WRAL WeatherCenter Blog

Fishel uses scientific method to test heat hypothesis

Posted June 29, 2012

Greg Fishel

When one predicts the hottest temperature on record for a given location, it is prudent to examine as many angles as possible to make sure that forecast has a chance of coming true.

The scientific method states that you begin with a hypothesis, then test that hypothesis via research and finally formulate a conclusion. Some have stated this somewhat differently in that one should set out to disprove their hypothesis, and only after failing to do so does one equate the conclusion with the hypothesis.

So our hypothesis states that the all-time hottest temperature at the RDU airport (105F) will be broken on June 29, 2012. Now for that dreaded research! One of the ways we examine the warmth (or lack thereof) of the atmosphere is by looking at the distance between two constant pressure surfaces. In other words, you measure the distances you have to travel upward to reach two specific pressures and then calculate the distance between them. We call this value a thickness. The higher the thickness, the warmer the air is throughout that layer.

So, I went back and looked at all the days at RDU where the surface temperature reached either 104 degrees F or 105 degrees F. There were 12 such dates. I then looked at the thickness values observed the evening of the day in question. Here are those values:

July 23, 19521,437 meters
July 28, 19521,449 meters
July 29, 19521,434 meters
June 27, 19541,430 meters
Sept. 6, 19541,443 meters
Aug. 18, 19881,466 meters
July 31, 19991,454 meters
Aug. 1, 19991,444 meters
Aug. 9, 20071,456 meters
Aug.10, 20071,448 meters
Aug. 21, 20071,426 meters
July 29, 20111,442 meters


Here are predicted values from the GFS Global Model Output:

Friday evening1,464 meters
Saturday evening1,462 meters
Sunday evening1,452 meters


Only Aug. 18, 1988, has a higher value than what is projected for Friday and Saturday evening. Admittedly, that is one of the days we hit 105, but all of the other dates here had lower values than what we are projecting.

Another parameter we look at is the temperature at 850 millibars, or a height of approximately 5,000 feet above sea level. During the day as the sun warms the earth's surface, a deeper and deeper layer of the atmosphere becomes what we call "mixed," and if you have a good idea as to what the temperature at 850 millibars will be, you can project the surface temperature. Let's take a look at the evening values of the 850 millibar temperature for the same set of dates:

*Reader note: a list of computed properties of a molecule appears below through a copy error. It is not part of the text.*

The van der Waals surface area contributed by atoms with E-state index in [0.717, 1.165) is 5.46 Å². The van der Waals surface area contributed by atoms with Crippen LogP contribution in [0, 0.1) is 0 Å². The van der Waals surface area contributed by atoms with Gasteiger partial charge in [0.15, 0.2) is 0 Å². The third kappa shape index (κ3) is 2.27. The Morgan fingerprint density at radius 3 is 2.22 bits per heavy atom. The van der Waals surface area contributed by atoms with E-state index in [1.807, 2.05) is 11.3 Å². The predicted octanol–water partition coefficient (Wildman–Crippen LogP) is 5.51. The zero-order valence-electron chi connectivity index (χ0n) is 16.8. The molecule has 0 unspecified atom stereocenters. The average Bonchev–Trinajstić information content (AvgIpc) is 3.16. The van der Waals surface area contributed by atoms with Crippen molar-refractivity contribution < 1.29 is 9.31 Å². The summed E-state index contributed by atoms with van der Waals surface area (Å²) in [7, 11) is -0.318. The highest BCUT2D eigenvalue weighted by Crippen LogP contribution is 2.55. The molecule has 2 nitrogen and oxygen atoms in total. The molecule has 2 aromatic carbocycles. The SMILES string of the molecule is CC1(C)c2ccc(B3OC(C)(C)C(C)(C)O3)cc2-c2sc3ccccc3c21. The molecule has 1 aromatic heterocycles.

July 23, 195222.9 degrees Celsius
July 28, 195224.5 degrees Celsius
July 29, 195222.6 degrees Celsius
June 27, 195420.4 degrees Celsius
Sept. 6, 195423.2 degrees Celsius
Aug. 18, 198825.0 degrees Celsius
July 31, 199924.0 degrees Celsius
Aug. 1, 199921.8 degrees Celsius
Aug. 9, 200724.8 degrees Celsius
Aug. 10, 200723.0 degrees Celsius
Aug. 21, 200720.0 degrees Celsius
July 29, 201121.8 degrees Celsius


 

 
 
 
 
 
 
 
 
 

 

 

Here are predicted values from the GFS Global Model Output:

Friday evening26.2 degrees Celsius
Saturday evening26.7 degrees Celsius
Sunday evening24.6 degrees Celsius


As you can see, none of the prior 12 dates have 850 millibar temperatures as high as the ones projected this weekend.

There are other ingredients that go into this forecast, such as the amount of soil moisture and the direction of the wind in the lowest 5,000 feet of the atmosphere, but clearly the atmosphere over central North Carolina this weekend is in very select company, and with any luck at all, we will rewrite the history books when it comes to the date of the highest temperature ever recorded at the RDU airport. Stay cool!

4 Comments

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  • BRB2 Jun 29, 7:55 p.m.

    Careful, Greg. High temperatures are probably bad for business interests, so soon the legislature will be outlawing the scientific method. I don't know how long you'll last in prison.

  • ezLikeSundayMorning Jun 29, 1:28 p.m.

    So are these values predicting the temp or is the temp predicting these values?

  • muertavaca Jun 29, 12:58 p.m.

    Very cool! well, I guess HOT in this case. Always love to learn some of the techniques behind local forecasting. Its really amazing all of the data we have at our disposal to make such educated guesses. Keep it coming, Greg!

  • nighthunter Jun 29, 11:37 a.m.

    Thank you Greg, for publishing this!